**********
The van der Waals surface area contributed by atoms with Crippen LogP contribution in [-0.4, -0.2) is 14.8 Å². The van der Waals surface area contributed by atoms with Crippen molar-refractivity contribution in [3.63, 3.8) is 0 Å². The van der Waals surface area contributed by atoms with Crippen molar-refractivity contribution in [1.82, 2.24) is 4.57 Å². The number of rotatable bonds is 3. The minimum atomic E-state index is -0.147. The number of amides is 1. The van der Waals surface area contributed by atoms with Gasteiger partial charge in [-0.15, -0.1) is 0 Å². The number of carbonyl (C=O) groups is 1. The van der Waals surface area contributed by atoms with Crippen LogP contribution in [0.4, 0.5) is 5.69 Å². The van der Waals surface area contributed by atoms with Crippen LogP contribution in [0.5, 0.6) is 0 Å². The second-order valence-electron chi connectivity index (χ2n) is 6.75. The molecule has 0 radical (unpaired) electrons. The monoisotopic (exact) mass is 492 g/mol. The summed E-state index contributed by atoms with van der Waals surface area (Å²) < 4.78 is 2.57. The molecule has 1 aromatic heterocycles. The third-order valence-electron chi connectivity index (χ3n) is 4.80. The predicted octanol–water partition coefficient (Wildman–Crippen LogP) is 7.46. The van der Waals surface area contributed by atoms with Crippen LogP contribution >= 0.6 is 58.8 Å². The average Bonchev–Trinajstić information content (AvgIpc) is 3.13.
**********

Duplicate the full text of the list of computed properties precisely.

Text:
The van der Waals surface area contributed by atoms with Crippen LogP contribution in [-0.4, -0.2) is 14.8 Å². The van der Waals surface area contributed by atoms with Crippen molar-refractivity contribution in [3.63, 3.8) is 0 Å². The van der Waals surface area contributed by atoms with Crippen molar-refractivity contribution in [1.82, 2.24) is 4.57 Å². The number of rotatable bonds is 3. The minimum atomic E-state index is -0.147. The number of amides is 1. The van der Waals surface area contributed by atoms with Gasteiger partial charge in [-0.15, -0.1) is 0 Å². The number of carbonyl (C=O) groups is 1. The van der Waals surface area contributed by atoms with Crippen LogP contribution in [0.4, 0.5) is 5.69 Å². The van der Waals surface area contributed by atoms with Crippen LogP contribution in [0.5, 0.6) is 0 Å². The second-order valence-electron chi connectivity index (χ2n) is 6.75. The molecule has 0 radical (unpaired) electrons. The monoisotopic (exact) mass is 492 g/mol. The summed E-state index contributed by atoms with van der Waals surface area (Å²) < 4.78 is 2.57. The molecule has 1 aromatic heterocycles. The third-order valence-electron chi connectivity index (χ3n) is 4.80. The predicted octanol–water partition coefficient (Wildman–Crippen LogP) is 7.46. The van der Waals surface area contributed by atoms with Crippen LogP contribution >= 0.6 is 58.8 Å². The average Bonchev–Trinajstić information content (AvgIpc) is 3.13.